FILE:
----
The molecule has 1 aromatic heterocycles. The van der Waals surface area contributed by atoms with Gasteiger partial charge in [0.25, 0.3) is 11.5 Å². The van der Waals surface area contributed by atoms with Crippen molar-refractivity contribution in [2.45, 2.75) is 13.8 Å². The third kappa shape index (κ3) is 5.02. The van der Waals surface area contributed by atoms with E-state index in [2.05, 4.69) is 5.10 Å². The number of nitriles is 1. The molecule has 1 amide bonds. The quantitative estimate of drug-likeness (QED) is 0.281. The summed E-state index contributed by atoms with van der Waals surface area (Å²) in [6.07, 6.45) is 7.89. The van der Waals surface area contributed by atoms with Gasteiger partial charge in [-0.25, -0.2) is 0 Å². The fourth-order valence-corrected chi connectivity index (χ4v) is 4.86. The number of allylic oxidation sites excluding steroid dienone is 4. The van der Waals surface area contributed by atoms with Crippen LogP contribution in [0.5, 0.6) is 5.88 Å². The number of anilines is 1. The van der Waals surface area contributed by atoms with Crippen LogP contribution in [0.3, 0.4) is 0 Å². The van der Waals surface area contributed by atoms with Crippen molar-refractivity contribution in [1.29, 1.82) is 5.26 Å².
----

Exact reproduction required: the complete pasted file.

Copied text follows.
The molecule has 1 aromatic heterocycles. The van der Waals surface area contributed by atoms with Gasteiger partial charge in [0.25, 0.3) is 11.5 Å². The van der Waals surface area contributed by atoms with Crippen molar-refractivity contribution in [2.45, 2.75) is 13.8 Å². The third kappa shape index (κ3) is 5.02. The van der Waals surface area contributed by atoms with E-state index in [2.05, 4.69) is 5.10 Å². The number of nitriles is 1. The molecule has 1 amide bonds. The quantitative estimate of drug-likeness (QED) is 0.281. The summed E-state index contributed by atoms with van der Waals surface area (Å²) in [6.07, 6.45) is 7.89. The van der Waals surface area contributed by atoms with Gasteiger partial charge in [-0.25, -0.2) is 0 Å². The fourth-order valence-corrected chi connectivity index (χ4v) is 4.86. The number of allylic oxidation sites excluding steroid dienone is 4. The van der Waals surface area contributed by atoms with Crippen LogP contribution in [0.5, 0.6) is 5.88 Å². The number of anilines is 1. The van der Waals surface area contributed by atoms with Crippen LogP contribution in [0.3, 0.4) is 0 Å². The van der Waals surface area contributed by atoms with Crippen molar-refractivity contribution in [1.29, 1.82) is 5.26 Å².